• 2
    @Aaron It started pre trump. Trump recently blew up the whole thing and escalated though. – Tim B Sep 28 '17 at 9:00
31

In the US, patriotic tradition holds that you should stand (and remove your hat) during the playing of the national anthem.

On one level, it really is that simple, but to fully understand everything happening now we need some further context:

During the 2016 NFL preseason, San Francisco quarterback Colin Kaepernick remained seated on the bench during the national anthem. He did this quietly for several games without attracting attention, but when it was noticed, he explained why he did it:

I am not going to stand up to show pride in a flag for a country that oppresses black people and people of color. To me, this is bigger than football and it would be selfish on my part to look the other way. There are bodies in the street and people getting paid leave and getting away with murder.

Kaepernick's protest, then, was in solidarity with the Black Lives Matter movement in the US, which was started in response to the high profile deaths of (primarily) men of color at the hands of police.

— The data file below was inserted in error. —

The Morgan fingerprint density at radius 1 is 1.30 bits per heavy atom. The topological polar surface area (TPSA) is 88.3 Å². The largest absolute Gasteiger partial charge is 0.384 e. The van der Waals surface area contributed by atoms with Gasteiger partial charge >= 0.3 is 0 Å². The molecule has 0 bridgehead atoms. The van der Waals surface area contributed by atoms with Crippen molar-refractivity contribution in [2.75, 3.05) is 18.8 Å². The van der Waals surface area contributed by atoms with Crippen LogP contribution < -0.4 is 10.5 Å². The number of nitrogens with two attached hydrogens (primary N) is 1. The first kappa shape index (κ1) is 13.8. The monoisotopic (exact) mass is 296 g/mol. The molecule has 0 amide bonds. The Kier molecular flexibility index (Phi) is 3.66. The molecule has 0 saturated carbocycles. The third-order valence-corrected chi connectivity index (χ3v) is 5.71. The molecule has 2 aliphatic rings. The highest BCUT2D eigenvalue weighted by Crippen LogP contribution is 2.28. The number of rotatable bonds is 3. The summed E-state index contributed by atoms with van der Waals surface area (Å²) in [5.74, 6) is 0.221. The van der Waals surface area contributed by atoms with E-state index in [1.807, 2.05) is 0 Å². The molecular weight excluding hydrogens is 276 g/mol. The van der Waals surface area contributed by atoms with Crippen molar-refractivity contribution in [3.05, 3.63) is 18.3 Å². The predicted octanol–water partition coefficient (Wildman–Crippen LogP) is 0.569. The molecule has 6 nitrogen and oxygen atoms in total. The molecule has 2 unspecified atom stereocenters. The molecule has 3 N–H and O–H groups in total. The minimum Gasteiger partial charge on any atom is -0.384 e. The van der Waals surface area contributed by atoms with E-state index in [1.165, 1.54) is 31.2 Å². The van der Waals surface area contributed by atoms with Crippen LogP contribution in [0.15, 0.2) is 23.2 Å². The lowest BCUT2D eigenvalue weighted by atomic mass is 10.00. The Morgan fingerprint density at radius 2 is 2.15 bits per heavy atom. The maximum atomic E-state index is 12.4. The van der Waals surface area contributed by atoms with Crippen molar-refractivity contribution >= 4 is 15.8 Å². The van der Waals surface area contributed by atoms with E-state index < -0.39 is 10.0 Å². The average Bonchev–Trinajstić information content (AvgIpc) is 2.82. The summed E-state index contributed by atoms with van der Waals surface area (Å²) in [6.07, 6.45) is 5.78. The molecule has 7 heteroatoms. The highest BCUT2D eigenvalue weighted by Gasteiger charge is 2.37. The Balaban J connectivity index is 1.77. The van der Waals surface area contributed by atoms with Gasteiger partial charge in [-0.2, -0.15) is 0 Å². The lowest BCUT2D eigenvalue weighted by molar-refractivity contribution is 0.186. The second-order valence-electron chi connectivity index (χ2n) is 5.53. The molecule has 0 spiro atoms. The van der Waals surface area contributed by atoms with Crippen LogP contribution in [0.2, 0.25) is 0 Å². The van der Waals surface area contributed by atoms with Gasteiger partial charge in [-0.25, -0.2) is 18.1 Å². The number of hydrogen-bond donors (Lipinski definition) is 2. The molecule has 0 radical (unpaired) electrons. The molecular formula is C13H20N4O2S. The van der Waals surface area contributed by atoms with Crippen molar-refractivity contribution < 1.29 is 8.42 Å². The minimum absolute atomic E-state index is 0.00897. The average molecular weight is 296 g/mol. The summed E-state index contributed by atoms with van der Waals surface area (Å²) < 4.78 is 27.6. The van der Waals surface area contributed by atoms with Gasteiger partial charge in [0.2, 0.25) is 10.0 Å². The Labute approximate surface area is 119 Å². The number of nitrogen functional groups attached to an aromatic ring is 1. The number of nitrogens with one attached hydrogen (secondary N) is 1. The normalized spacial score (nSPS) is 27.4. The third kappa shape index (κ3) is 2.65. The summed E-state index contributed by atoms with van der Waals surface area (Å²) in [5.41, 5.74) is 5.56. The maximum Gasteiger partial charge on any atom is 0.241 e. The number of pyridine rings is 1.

As you can imagine, his actions and his statement garnered a lot of controversy, and in the intervening year other players (and even athletes in other sports) have joined in, sitting or kneeling during the anthem.

At the time, then, those that supported the Black Lives Matter movement (generally) supported athletes sitting or kneeling during the anthem as a symbol of protest, and those that opposed the Black Lives Matter movement (generally) opposed it.

This wasn't universally true, but I think it is an accurate generalization.

Donald Trump, both during his campaign and his presidency, has vocally opposed the Black Lives Matter movement:

Trump has also exchanged jabs with Kaepernick specifically:

In the midst of explaining his actions to reporters, Kaepernick called then-candidate Trump "openly racist."

Trump wasted little time in firing back when asked during a radio interview about Kaepernick's protest.